The next morning, before school, he asked me again. He came home from school asking about the wishbone. It was dry by then so I let him pull it with me. Using all the structural physics he has learned up to Kindergarten, he deftly twisted his end upward so the greater stress applied to my side. My end broke, leaving him in possession of the larger part, and the right to a wish.

Winner! Winner! A day after the chicken dinner!

“I wish for a tower of candy!” he announced without hesitation.

I had hardly disposed of my losing sliver of bone before he began asking when his candy would appear.

“I don’t know,” I told him. “That’s the thing about wishes; sometimes they come true and sometimes they don’t.”

He furrowed his brow. “What good is a wish if it doesn’t come true?”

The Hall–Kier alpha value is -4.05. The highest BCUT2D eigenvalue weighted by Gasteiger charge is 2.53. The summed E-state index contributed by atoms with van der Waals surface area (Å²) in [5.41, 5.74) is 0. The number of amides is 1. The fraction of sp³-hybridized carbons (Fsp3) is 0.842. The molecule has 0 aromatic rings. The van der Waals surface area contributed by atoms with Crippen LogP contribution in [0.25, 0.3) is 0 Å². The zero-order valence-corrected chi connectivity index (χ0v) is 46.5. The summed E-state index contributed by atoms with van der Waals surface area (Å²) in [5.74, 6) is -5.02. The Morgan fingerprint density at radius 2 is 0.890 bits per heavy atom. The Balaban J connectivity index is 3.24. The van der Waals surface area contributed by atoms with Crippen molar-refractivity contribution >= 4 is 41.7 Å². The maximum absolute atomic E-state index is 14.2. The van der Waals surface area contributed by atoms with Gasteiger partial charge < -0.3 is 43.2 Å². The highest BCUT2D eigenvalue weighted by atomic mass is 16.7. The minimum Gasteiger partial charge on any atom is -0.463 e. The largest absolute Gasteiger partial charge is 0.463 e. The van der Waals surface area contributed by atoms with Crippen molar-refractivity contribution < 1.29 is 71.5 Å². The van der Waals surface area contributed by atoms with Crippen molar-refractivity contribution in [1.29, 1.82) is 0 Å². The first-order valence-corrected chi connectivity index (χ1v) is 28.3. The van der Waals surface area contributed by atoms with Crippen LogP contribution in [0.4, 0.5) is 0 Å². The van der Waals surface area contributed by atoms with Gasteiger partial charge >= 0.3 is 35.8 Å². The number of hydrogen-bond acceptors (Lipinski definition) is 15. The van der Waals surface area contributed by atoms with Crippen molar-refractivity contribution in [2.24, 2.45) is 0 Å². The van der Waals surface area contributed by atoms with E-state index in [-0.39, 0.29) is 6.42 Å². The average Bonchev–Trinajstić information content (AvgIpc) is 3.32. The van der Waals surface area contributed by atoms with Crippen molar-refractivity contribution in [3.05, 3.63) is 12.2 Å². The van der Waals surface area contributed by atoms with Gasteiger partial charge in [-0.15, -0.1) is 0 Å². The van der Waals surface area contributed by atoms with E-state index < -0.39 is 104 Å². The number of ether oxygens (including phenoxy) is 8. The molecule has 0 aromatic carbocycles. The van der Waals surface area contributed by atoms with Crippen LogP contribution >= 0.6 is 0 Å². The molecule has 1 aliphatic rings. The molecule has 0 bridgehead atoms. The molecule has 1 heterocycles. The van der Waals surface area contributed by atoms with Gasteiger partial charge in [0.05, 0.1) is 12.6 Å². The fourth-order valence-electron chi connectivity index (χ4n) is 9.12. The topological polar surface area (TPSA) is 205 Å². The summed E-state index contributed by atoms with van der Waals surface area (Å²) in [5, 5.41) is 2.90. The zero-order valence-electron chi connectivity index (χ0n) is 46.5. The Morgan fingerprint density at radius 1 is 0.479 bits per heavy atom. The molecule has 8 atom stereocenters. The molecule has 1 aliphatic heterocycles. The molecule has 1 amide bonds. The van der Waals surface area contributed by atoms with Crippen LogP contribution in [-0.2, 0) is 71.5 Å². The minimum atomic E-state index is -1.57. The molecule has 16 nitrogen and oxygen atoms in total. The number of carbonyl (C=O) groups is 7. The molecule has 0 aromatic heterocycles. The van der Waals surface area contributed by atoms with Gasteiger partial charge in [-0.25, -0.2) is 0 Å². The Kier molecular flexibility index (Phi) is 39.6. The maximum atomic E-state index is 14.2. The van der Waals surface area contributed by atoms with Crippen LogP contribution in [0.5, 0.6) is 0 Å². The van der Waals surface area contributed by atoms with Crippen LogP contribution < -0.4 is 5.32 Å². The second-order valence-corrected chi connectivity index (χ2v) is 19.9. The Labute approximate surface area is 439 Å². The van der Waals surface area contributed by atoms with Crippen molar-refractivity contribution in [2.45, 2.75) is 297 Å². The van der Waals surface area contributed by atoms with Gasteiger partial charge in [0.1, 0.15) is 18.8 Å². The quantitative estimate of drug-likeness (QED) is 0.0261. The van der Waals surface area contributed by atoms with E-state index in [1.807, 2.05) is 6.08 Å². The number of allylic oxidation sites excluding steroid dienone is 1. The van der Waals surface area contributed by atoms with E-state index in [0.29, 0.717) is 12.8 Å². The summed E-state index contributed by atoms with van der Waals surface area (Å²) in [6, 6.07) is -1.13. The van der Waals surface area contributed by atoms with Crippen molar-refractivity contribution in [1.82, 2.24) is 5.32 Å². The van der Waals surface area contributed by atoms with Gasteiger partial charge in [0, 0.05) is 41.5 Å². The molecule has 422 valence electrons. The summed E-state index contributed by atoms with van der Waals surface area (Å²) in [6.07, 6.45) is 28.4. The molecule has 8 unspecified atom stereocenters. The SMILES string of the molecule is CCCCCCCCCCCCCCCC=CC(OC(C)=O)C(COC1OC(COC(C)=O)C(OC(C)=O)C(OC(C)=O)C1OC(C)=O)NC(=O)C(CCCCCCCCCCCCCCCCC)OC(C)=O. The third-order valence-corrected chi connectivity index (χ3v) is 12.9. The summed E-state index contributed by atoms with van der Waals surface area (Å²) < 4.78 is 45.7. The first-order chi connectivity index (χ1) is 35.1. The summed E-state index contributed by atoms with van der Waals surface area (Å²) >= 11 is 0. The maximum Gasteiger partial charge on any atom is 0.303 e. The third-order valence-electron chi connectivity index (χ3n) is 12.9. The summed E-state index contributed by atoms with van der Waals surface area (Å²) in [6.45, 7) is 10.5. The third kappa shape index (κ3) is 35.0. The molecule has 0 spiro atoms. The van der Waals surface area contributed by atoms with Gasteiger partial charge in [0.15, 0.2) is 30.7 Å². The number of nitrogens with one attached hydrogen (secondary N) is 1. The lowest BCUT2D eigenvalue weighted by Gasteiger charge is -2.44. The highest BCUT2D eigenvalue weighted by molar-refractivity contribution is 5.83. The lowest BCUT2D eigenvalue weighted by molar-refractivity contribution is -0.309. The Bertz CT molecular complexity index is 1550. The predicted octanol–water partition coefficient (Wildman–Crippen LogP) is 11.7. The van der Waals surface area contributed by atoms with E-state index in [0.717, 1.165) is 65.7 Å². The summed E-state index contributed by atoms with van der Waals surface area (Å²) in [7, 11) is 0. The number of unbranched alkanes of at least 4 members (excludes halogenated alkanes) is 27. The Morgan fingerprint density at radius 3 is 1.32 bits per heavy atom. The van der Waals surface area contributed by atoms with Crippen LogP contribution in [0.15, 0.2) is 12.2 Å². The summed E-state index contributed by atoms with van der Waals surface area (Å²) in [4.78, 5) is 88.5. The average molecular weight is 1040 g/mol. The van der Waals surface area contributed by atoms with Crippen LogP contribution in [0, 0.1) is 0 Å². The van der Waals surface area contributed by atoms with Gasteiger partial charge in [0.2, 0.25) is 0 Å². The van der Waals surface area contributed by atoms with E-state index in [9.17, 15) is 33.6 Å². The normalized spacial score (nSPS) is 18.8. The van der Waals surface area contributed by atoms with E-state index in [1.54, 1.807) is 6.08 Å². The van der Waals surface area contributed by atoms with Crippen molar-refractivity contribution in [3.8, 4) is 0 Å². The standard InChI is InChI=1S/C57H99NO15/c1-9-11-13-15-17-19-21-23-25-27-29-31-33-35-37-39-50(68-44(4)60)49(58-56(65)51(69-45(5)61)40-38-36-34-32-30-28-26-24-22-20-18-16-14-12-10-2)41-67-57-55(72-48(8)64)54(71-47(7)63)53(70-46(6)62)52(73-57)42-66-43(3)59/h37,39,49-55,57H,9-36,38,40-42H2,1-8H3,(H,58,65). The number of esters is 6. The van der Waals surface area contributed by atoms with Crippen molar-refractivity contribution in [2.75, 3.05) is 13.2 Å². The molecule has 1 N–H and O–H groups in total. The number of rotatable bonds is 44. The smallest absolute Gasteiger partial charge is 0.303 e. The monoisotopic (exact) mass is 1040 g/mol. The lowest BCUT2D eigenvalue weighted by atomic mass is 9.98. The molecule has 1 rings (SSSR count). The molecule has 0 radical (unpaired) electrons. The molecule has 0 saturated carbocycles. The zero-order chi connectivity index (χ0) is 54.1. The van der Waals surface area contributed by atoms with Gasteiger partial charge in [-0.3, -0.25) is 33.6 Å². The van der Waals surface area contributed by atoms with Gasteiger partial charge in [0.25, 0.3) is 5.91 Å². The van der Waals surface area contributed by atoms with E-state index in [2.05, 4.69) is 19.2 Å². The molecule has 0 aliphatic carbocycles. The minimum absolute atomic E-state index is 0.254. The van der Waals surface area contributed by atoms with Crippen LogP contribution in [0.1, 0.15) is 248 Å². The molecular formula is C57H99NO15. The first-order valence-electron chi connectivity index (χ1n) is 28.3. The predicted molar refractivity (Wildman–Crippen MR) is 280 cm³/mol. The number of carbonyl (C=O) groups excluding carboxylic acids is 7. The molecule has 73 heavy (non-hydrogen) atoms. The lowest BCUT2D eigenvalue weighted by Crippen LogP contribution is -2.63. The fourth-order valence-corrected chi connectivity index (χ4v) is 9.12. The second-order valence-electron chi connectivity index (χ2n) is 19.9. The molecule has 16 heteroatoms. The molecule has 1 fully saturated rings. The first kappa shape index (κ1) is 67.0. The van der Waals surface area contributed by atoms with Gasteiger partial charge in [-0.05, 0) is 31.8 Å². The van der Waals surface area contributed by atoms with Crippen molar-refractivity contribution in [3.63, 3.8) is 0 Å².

“If all wishes came true, you could have everything you ever wanted,” replied the man without a handy tower of candy. “And we know that isn’t the way it goes, don’t we?”

Reluctantly, “Yes.”

“We’ll just have to see if this wish comes true. But you have to be patient. Even wishes that come true can take a long time.”

He inquired about his tower of candy for a few days, then moved on to other concerns. I almost forgot about too, once he quit reminding me every 20 minutes.

At the store, some days later, I recalled the wish. For about $5 and a few pieces of tape, a modest tower of candy was assembled and left where he would find it.

Not quite the Swiss Colony tower of chocolate, but for the price of a broken chicken bone, not bad.